Prepare, Not Predict

Positioning portfolios to benefit from uncertainty and volatility

As I highlighted in my previous post, the world is more uncertain than ever before. A majority of academicians and so-called experts are busy in predicting the impact on economy, financial markets and otherwise. None of them can have and will have any conviction of what is left to entail. While the long-term trajectory is relatively easier to predict, in the short-term , it is important to focus our attention on preparation for all circumstances .

As Nassim Taleb highlights in his book Antifragile, the future unfolding of unpredictable events has the potential to affect our situations in either of the three ways.

i) Harm us

ii) Neutral to us

iii) Benefit us

Rather than spending our he time and energies on predicting macroeconomics , we should focus on positioning ourselves to be antifragile and benefit from the uncertainty.

Lets discuss how we can apply this to our financial portfolios. To sleep sound and be antifragile, it is important to be be positioned in a way that one is exposed to the unlimited upside , while limiting the downside to the minimum (at a comfortable level).

One must position oneself in all situations wherein the downsides are limited , while exposing oneself to all potential upsides.

In this environment wherein valuations are stretched more than earnings of the firms , it is natural to feel uneasy over one’s portfolio regarding the possibility of potential reversion to mean rationalising the valuations and affecting our unrealised gains . On the other hand, as nobody knows till when the valuations can continue to rise, we don’t even want to miss out on the gains, by selling our investments . Who knows if this could be a long bull rally.

So how can one’s equity portfolio be positioned so that no matter which way the future unfolds, we are prepared to reap the benefits. . I recommend either of the two approaches below.

  1. Keep only a limited portion of your portfolio in equities-

If you are a long-term investor , assess how much absolute value of portfolio decline (in near term) can you handle with equanimity. As principles of value investing suggest, one must be able to handle the downfalls of 50-60% in portfolio with equanimity,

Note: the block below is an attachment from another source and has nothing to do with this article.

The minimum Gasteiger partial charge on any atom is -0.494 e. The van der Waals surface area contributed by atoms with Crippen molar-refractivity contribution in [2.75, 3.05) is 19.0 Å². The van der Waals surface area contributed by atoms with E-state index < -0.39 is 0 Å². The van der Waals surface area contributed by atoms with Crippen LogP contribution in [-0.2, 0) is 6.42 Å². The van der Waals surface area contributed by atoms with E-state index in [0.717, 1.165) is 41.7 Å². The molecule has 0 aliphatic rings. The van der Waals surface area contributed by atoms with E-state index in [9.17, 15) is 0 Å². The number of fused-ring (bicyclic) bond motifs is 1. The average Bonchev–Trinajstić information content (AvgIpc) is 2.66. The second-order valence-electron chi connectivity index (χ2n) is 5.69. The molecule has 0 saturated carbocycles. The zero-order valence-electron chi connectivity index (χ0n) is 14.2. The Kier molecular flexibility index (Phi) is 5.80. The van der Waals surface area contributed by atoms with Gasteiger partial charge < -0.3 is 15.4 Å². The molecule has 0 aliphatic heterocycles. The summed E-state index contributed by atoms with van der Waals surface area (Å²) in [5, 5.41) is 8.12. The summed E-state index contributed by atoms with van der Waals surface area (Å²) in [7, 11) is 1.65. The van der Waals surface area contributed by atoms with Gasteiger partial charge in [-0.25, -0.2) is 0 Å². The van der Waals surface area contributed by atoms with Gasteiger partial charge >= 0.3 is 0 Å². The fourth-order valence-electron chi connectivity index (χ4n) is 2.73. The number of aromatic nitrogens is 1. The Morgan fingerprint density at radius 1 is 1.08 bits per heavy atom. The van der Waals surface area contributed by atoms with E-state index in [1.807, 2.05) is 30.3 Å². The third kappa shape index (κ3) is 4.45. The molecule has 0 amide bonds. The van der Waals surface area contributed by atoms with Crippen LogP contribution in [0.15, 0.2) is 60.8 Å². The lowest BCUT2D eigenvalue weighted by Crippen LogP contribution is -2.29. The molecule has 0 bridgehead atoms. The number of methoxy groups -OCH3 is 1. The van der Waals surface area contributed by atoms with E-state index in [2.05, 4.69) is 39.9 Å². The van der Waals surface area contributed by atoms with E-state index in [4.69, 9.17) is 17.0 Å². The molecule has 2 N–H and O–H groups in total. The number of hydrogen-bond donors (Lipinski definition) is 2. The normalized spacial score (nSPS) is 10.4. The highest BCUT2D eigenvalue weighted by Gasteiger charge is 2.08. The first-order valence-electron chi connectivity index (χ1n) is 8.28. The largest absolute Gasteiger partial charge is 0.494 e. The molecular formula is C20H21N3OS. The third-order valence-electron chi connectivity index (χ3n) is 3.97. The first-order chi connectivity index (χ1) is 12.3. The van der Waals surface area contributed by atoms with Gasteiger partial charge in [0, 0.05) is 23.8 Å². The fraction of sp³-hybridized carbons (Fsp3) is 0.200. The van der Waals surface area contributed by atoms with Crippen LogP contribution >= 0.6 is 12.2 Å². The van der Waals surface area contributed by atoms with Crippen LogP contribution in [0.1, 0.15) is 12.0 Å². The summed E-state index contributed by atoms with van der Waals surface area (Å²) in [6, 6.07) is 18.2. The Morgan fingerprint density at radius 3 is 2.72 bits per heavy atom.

For example- If my ability to see my portfolio decline is limited to Rs 5 lakh in the near term, I must not invest more than Rs 10 lakh in equities (assuming 50% decline). This is a simple way to restrict your downside while keeping the portfolio exposed to potential upsides. Knowing your capacity and ability to handle the above must direct your proportion of wealth in equity markets.

2. Buy insurance and Hedge your portfolio against severe declines.

If you dont buy the idea of having very minimal exposure to equities , another alternate method is to buy hedge on your portfolio. Different hedging strategies could be deployed , with the simplest one being buying the Put Options. Eg. If you have a well-diversified portfolio, puts could be bought on Nifty , that will avoid your downside. You can chose the strike price as per the level of downside you want to protect. Of course, the more protection you need, the higher would be the rate of the hedging.

The benefit of this approach is that you can continue to reap upside (if market ends up in a bull run), while keeping your downside protected. No doubt, your returns would be affected a bit due to the premium you are paying for buying portfolio insurance. But, nothing comes for free and this could be a good trade-off to sleep sound and still reap the potential upside from market irrationality.

Why I am investing in Tata Power?